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U.S. second in team tourney

January 17, 2010|By Jack Peters

Jan. 17, 2010

Position No. 6090: White to play and win. From the game Gudmundur Kjartansson-Jason McKenna, Hastings 2009.

Solution to Position No. 6089: White wins with 1 Nxe5!, as 1 . . . Bxd1 allows 2 Nf6+ gxf6 3 Bxf7 mate.

The U.S. team won silver medals at the 10-nation World Team Championship on Wednesday in Bursa, Turkey. The fifth-seeded team far exceeded expectations, leading the tournament until an eighth-round loss to Armenia.

Russia survived a shocking upset against Greece to win the gold medals with a score of 7 1/2 -1 1/2 . India lacked world champion Viswanathan Anand but matched the U.S. score of 6 1/2 -2 1/2 and took third place on tiebreak.

Individual honors went to U.S. champion Hikaru Nakamura of Seattle, 6-2 on first board, and Alexander Onischuk of Virginia, 6 1/2 -2 1/2 on second board.

Three-time U.S. champion Gata Kamsky of New York won the traditional New Year's grandmaster tournament in Reggio Emilia, Italy. Kamsky defeated the leader, GM Zoltan Almasi of Hungary, in the final round and edged him on tiebreak. Each scored 6 1/2 -2 1/2 .

The 72nd edition of the great tournament in Wijk aan Zee, Netherlands, began Friday. World champion Viswanathan Anand, former champion Vladimir Kramnik, top-ranked Magnus Carlsen and Hikaru Nakamura lead the list of contenders in the Grandmaster "A" group. Varuzhan Akobian of Glendale competes in the "B" group, and 15-year-old Ray Robson of Florida faces other prodigies in the "C" group.

Local news

The Century West Open, held last weekend in Los Angeles, ended in a tie at 4-1 among GM Melikset Khachiyan, IM Andranik Matikozyan, IM Enrico Sevillano and a college student from Texas, IM Puchen Wang. Next at 3 1/2 -1 1/2 were Ron Hermansen, Alexandre Kretchetov, IM Emory Tate and this writer. Ankit Gupta and Konstantin Kavutskiy earned expert honors.

Michael Taylor won the Premier (under 1900) section with 4 1/2 - 1/2 , a half point ahead of Daniel Mousseri and Numan Abdul-Mujeeb. Richard Martin was best under 1700.

James Holder and unrated David Meliksetyan tied for first in the Amateur (under 1400) section.

Inexplicably, only 60 players participated. Nevertheless, the Open section included the full roster of local titled players, resulting in tough pairings.

The turnout of 28 players for the scholastic event was also low. Karl Tolentino took first prize, and Bryan Goldenberg and Matthew Poh shared first in the scholastic reserve section.

The Orange County Open takes place next weekend at Hanley Chess Academy, 7390 Center Ave. in Huntington Beach. It's a five-round tournament, with three games Saturday and two Sunday. Organizer Joe Hanley also plans a one-day tournament and a scholastic event, both on Sunday. For details and online registration, see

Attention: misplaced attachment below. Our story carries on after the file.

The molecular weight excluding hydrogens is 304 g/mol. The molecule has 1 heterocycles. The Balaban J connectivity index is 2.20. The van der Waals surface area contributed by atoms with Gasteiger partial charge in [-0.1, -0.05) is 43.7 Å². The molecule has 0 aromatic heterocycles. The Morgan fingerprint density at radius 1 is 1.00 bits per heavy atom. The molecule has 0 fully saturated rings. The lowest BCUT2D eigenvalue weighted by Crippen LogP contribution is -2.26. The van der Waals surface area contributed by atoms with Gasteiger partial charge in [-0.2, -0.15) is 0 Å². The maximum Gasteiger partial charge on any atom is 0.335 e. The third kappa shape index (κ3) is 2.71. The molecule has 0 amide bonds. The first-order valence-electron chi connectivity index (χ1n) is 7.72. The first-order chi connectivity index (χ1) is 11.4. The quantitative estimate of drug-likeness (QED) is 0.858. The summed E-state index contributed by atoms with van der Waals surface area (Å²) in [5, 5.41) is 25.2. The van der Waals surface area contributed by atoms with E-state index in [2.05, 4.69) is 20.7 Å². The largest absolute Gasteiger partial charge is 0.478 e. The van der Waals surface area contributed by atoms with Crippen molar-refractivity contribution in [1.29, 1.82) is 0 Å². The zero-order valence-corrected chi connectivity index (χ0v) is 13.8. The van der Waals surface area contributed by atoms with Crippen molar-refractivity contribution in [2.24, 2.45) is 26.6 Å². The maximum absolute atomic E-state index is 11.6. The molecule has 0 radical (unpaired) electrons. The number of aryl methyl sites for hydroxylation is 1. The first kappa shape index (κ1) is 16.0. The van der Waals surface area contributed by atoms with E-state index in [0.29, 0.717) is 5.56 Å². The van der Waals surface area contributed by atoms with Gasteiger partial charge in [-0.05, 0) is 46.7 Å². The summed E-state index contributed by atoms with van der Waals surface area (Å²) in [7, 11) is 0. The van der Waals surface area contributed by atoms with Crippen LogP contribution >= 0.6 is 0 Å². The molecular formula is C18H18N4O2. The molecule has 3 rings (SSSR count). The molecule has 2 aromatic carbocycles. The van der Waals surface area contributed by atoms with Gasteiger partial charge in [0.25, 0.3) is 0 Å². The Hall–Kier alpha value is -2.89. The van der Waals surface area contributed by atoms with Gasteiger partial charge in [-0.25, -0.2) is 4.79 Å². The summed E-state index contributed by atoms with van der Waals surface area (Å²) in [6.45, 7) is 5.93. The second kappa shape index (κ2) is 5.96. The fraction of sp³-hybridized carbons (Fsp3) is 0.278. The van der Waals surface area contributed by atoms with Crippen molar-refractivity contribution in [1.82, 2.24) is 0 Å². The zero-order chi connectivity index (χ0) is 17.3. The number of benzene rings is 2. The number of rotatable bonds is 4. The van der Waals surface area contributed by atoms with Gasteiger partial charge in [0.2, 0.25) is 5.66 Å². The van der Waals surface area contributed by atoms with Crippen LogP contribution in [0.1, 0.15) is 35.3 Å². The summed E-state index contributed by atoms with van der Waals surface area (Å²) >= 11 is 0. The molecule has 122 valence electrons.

Today's games

GM Mikhail Ulibin (Russia)-GM Sergey Ivanov (Russia), Stockholm 2009: 1 e4 c5 2 Nf3 e6 3 c4 An unusual response to the Sicilian Defense. Nc6 4 Nc3 Nf6 5 Be2 Or 5 d4 cxd4 6 Nxd4 Bb4, with about even chances. d5 6 exd5 exd5 7 d4 Symmetry, surprisingly. Be6 8 cxd5 Nxd5 9 Bb5?! Beginning a time-wasting maneuver. Instead, 9 0-0 Be7 10 dxc5 Nxc3 (worse is 10 . . . Bxc5 11 Ne4 Bb6 12 Neg5) 11 bxc3 Bxc5 12 Qc2, threatening 13 Ng5, develops smoothly, with at least equality. Be7 10 Ne5 Rc8 11 0-0 Perhaps White intended 11 Qa4. However, after the nonchalant 11 . . . 0-0, neither 12 Nxc6 bxc6 13 Bxc6?? Nb6 nor 12 Bxc6 bxc6 13 Nxc6?? Nxc3 14 bxc3 Bd7 works for White. 0-0 12 Nxc6 bxc6 13 Ba6Rb8 14 Nxd5?! A little better is 14 dxc5 Nxc3 15 bxc3 Qa5 16 Qe2 Qxc3 17 Be3. Bxd5 15 dxc5 Bxc5 16 Bd3?! White cannot afford another loss of time. Even the superior 16 Be2 Re8 17 Bf3 is uncomfortable, as 17 . . . Qf6 inhibits White's development. Qh4! 17 Be2 After 17 b3 Rb4!, White must yield a pawn by 18 Bc4 to stop the threat of 18 . . . Rg4. If 18 Be2, Black wins neatly with 18 . . . Rd4 19 Qc2 Rg4! 20 Bxg4 Qxg4 21 g3 Qf3. Rfe8 18 Qd3 White has no follow-up to 18 Qc2 Bd4, while 18 Bf3 drops material to 18 . . . Bc4. Re6 19 g3 Black refutes 19 b3 Rbe8 20 Bf3 by 20 . . . Re1, hitting f2 and foreseeing 21 g3 Bxf2+! 22 Kg2 Bxg3! 23 hxg3 R8e2+, mating. Qh3 20 Bf3 Rxb2! Imagining a variety of brutal finishes, including 21 Bxb2 Rh6; 21 Bxd5 Rxf2 22 Rxf2 Re1+; and 21 Qc3 Bxf3 22 Qxf3 Rxf2. 21 Bf4 Ree2! 22 Bxd5 Bxf2+ 23 Rxf2 Or 23 Kh1 Bd4 24 Bxf7+ Kh8. Rxf2 24 Bxf7+ Kxf7 25 Qc4+ Qe6, White Resigns.

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